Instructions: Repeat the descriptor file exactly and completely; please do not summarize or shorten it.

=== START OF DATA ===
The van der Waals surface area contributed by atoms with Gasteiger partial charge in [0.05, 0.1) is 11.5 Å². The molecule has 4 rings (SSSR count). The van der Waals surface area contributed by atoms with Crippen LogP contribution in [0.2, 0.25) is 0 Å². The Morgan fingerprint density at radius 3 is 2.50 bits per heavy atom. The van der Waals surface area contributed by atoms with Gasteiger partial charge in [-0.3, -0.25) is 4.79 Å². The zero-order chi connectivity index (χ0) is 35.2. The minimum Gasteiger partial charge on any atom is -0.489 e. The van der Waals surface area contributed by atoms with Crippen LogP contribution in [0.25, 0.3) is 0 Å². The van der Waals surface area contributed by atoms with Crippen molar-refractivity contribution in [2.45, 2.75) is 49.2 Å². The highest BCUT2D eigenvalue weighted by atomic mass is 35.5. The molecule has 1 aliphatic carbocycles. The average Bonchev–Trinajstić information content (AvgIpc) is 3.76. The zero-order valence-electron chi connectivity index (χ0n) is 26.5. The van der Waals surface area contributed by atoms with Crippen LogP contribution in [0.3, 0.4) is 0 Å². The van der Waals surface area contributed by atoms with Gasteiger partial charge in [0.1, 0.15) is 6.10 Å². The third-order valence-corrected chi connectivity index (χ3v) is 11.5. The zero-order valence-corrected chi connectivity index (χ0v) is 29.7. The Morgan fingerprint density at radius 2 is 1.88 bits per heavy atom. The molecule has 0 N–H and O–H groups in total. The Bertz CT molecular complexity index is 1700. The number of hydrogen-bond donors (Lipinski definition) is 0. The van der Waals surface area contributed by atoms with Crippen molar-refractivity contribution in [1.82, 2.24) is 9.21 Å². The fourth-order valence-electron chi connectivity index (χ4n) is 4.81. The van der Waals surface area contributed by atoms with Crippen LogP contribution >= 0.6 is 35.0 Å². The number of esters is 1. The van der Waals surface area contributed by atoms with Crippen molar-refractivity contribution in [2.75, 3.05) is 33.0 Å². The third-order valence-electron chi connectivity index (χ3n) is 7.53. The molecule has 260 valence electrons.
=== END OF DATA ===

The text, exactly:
The van der Waals surface area contributed by atoms with Gasteiger partial charge in [0.05, 0.1) is 11.5 Å². The molecule has 4 rings (SSSR count). The van der Waals surface area contributed by atoms with Crippen LogP contribution in [0.2, 0.25) is 0 Å². The Morgan fingerprint density at radius 3 is 2.50 bits per heavy atom. The van der Waals surface area contributed by atoms with Gasteiger partial charge in [-0.3, -0.25) is 4.79 Å². The zero-order chi connectivity index (χ0) is 35.2. The minimum Gasteiger partial charge on any atom is -0.489 e. The van der Waals surface area contributed by atoms with Crippen LogP contribution in [0.25, 0.3) is 0 Å². The van der Waals surface area contributed by atoms with Crippen molar-refractivity contribution in [2.45, 2.75) is 49.2 Å². The highest BCUT2D eigenvalue weighted by atomic mass is 35.5. The molecule has 1 aliphatic carbocycles. The average Bonchev–Trinajstić information content (AvgIpc) is 3.76. The zero-order valence-electron chi connectivity index (χ0n) is 26.5. The van der Waals surface area contributed by atoms with Crippen LogP contribution in [0.3, 0.4) is 0 Å². The van der Waals surface area contributed by atoms with Gasteiger partial charge in [0.1, 0.15) is 6.10 Å². The third-order valence-corrected chi connectivity index (χ3v) is 11.5. The zero-order valence-corrected chi connectivity index (χ0v) is 29.7. The Morgan fingerprint density at radius 2 is 1.88 bits per heavy atom. The molecule has 0 N–H and O–H groups in total. The Bertz CT molecular complexity index is 1700. The number of hydrogen-bond donors (Lipinski definition) is 0. The van der Waals surface area contributed by atoms with Crippen molar-refractivity contribution in [1.82, 2.24) is 9.21 Å². The fourth-order valence-electron chi connectivity index (χ4n) is 4.81. The van der Waals surface area contributed by atoms with Crippen LogP contribution >= 0.6 is 35.0 Å². The number of esters is 1. The van der Waals surface area contributed by atoms with Crippen molar-refractivity contribution in [2.75, 3.05) is 33.0 Å². The third-order valence-electron chi connectivity index (χ3n) is 7.53. The molecule has 260 valence electrons.